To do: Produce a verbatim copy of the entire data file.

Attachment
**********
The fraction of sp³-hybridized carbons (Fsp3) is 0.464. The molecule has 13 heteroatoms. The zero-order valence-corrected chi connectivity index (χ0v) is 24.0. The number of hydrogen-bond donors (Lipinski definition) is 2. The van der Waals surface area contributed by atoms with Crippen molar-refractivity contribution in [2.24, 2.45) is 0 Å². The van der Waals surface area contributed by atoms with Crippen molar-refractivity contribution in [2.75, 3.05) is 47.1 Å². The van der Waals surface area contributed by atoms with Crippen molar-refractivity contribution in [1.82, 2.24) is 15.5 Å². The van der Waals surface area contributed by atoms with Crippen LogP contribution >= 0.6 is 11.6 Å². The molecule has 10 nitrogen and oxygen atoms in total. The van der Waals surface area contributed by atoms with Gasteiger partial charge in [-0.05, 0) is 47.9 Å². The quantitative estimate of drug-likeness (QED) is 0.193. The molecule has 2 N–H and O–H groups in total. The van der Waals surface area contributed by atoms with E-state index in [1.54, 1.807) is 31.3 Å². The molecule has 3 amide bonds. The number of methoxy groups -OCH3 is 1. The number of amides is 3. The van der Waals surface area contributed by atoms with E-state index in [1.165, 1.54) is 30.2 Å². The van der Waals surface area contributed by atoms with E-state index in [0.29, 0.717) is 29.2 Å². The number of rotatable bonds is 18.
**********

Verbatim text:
The fraction of sp³-hybridized carbons (Fsp3) is 0.464. The molecule has 13 heteroatoms. The zero-order valence-corrected chi connectivity index (χ0v) is 24.0. The number of hydrogen-bond donors (Lipinski definition) is 2. The van der Waals surface area contributed by atoms with Crippen molar-refractivity contribution in [2.24, 2.45) is 0 Å². The van der Waals surface area contributed by atoms with Crippen molar-refractivity contribution in [2.75, 3.05) is 47.1 Å². The van der Waals surface area contributed by atoms with Crippen molar-refractivity contribution in [1.82, 2.24) is 15.5 Å². The van der Waals surface area contributed by atoms with Crippen LogP contribution >= 0.6 is 11.6 Å². The molecule has 10 nitrogen and oxygen atoms in total. The van der Waals surface area contributed by atoms with Gasteiger partial charge in [-0.05, 0) is 47.9 Å². The quantitative estimate of drug-likeness (QED) is 0.193. The molecule has 2 N–H and O–H groups in total. The van der Waals surface area contributed by atoms with E-state index in [1.54, 1.807) is 31.3 Å². The molecule has 3 amide bonds. The number of methoxy groups -OCH3 is 1. The number of amides is 3. The van der Waals surface area contributed by atoms with E-state index in [1.165, 1.54) is 30.2 Å². The van der Waals surface area contributed by atoms with E-state index in [0.29, 0.717) is 29.2 Å². The number of rotatable bonds is 18.